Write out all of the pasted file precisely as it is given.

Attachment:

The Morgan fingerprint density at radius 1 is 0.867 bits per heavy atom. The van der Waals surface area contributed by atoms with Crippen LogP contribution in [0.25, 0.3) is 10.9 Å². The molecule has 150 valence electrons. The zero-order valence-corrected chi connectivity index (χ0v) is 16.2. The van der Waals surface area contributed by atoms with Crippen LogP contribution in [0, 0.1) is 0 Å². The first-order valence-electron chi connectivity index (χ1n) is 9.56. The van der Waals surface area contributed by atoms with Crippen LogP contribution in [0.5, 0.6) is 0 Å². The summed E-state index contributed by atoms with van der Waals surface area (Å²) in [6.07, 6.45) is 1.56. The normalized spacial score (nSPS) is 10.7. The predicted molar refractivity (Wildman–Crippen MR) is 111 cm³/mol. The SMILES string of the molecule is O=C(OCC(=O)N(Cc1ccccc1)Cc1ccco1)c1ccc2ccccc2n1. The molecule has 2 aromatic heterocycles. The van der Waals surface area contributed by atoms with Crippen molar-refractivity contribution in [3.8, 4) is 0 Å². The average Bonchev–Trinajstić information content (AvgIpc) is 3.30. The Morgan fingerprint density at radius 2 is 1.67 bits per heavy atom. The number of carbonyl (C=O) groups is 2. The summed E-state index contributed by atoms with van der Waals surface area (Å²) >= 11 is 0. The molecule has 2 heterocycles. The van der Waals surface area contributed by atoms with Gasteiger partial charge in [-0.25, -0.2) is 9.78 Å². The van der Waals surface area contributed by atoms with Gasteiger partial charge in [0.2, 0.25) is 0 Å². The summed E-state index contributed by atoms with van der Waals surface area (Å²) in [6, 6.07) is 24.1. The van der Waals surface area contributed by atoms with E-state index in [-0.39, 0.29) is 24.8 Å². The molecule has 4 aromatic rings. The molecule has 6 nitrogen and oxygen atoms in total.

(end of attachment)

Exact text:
The Morgan fingerprint density at radius 1 is 0.867 bits per heavy atom. The van der Waals surface area contributed by atoms with Crippen LogP contribution in [0.25, 0.3) is 10.9 Å². The molecule has 150 valence electrons. The zero-order valence-corrected chi connectivity index (χ0v) is 16.2. The van der Waals surface area contributed by atoms with Crippen LogP contribution in [0, 0.1) is 0 Å². The first-order valence-electron chi connectivity index (χ1n) is 9.56. The van der Waals surface area contributed by atoms with Crippen LogP contribution in [0.5, 0.6) is 0 Å². The summed E-state index contributed by atoms with van der Waals surface area (Å²) in [6.07, 6.45) is 1.56. The normalized spacial score (nSPS) is 10.7. The predicted molar refractivity (Wildman–Crippen MR) is 111 cm³/mol. The SMILES string of the molecule is O=C(OCC(=O)N(Cc1ccccc1)Cc1ccco1)c1ccc2ccccc2n1. The molecule has 2 aromatic heterocycles. The van der Waals surface area contributed by atoms with Crippen molar-refractivity contribution in [3.8, 4) is 0 Å². The average Bonchev–Trinajstić information content (AvgIpc) is 3.30. The Morgan fingerprint density at radius 2 is 1.67 bits per heavy atom. The number of carbonyl (C=O) groups is 2. The summed E-state index contributed by atoms with van der Waals surface area (Å²) >= 11 is 0. The molecule has 2 heterocycles. The van der Waals surface area contributed by atoms with Gasteiger partial charge in [-0.25, -0.2) is 9.78 Å². The van der Waals surface area contributed by atoms with Gasteiger partial charge in [0.2, 0.25) is 0 Å². The summed E-state index contributed by atoms with van der Waals surface area (Å²) in [6, 6.07) is 24.1. The van der Waals surface area contributed by atoms with E-state index in [-0.39, 0.29) is 24.8 Å². The molecule has 4 aromatic rings. The molecule has 6 nitrogen and oxygen atoms in total.